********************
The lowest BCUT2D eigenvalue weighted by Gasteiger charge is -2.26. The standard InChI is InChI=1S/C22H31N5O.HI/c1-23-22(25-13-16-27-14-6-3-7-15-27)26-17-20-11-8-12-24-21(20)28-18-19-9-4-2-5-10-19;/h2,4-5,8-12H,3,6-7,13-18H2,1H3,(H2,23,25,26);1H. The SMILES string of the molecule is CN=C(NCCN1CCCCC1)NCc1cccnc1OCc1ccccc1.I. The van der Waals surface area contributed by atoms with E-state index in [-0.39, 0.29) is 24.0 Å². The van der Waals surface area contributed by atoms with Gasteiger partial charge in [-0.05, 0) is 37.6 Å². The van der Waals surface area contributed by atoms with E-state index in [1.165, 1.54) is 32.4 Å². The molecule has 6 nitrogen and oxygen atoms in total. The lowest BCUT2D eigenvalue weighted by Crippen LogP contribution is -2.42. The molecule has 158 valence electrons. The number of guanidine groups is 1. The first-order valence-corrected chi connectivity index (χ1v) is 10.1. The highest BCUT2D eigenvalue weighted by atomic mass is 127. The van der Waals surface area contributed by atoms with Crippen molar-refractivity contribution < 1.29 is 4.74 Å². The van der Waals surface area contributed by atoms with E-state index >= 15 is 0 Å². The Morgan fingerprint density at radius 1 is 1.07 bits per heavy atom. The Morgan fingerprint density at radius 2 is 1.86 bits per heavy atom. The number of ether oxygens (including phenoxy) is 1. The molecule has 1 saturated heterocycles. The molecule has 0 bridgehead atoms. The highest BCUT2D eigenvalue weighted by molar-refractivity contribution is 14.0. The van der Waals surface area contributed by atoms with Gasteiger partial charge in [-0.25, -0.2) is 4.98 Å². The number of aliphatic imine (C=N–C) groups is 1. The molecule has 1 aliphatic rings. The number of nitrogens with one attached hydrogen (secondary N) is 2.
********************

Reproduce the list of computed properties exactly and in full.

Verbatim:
The lowest BCUT2D eigenvalue weighted by Gasteiger charge is -2.26. The standard InChI is InChI=1S/C22H31N5O.HI/c1-23-22(25-13-16-27-14-6-3-7-15-27)26-17-20-11-8-12-24-21(20)28-18-19-9-4-2-5-10-19;/h2,4-5,8-12H,3,6-7,13-18H2,1H3,(H2,23,25,26);1H. The SMILES string of the molecule is CN=C(NCCN1CCCCC1)NCc1cccnc1OCc1ccccc1.I. The van der Waals surface area contributed by atoms with E-state index in [-0.39, 0.29) is 24.0 Å². The van der Waals surface area contributed by atoms with Gasteiger partial charge in [-0.05, 0) is 37.6 Å². The van der Waals surface area contributed by atoms with E-state index in [1.165, 1.54) is 32.4 Å². The molecule has 6 nitrogen and oxygen atoms in total. The lowest BCUT2D eigenvalue weighted by Crippen LogP contribution is -2.42. The molecule has 158 valence electrons. The number of guanidine groups is 1. The first-order valence-corrected chi connectivity index (χ1v) is 10.1. The highest BCUT2D eigenvalue weighted by atomic mass is 127. The van der Waals surface area contributed by atoms with Crippen molar-refractivity contribution < 1.29 is 4.74 Å². The van der Waals surface area contributed by atoms with E-state index >= 15 is 0 Å². The Morgan fingerprint density at radius 1 is 1.07 bits per heavy atom. The Morgan fingerprint density at radius 2 is 1.86 bits per heavy atom. The number of ether oxygens (including phenoxy) is 1. The molecule has 1 saturated heterocycles. The molecule has 0 bridgehead atoms. The highest BCUT2D eigenvalue weighted by molar-refractivity contribution is 14.0. The van der Waals surface area contributed by atoms with Gasteiger partial charge in [-0.25, -0.2) is 4.98 Å². The number of aliphatic imine (C=N–C) groups is 1. The molecule has 1 aliphatic rings. The number of nitrogens with one attached hydrogen (secondary N) is 2.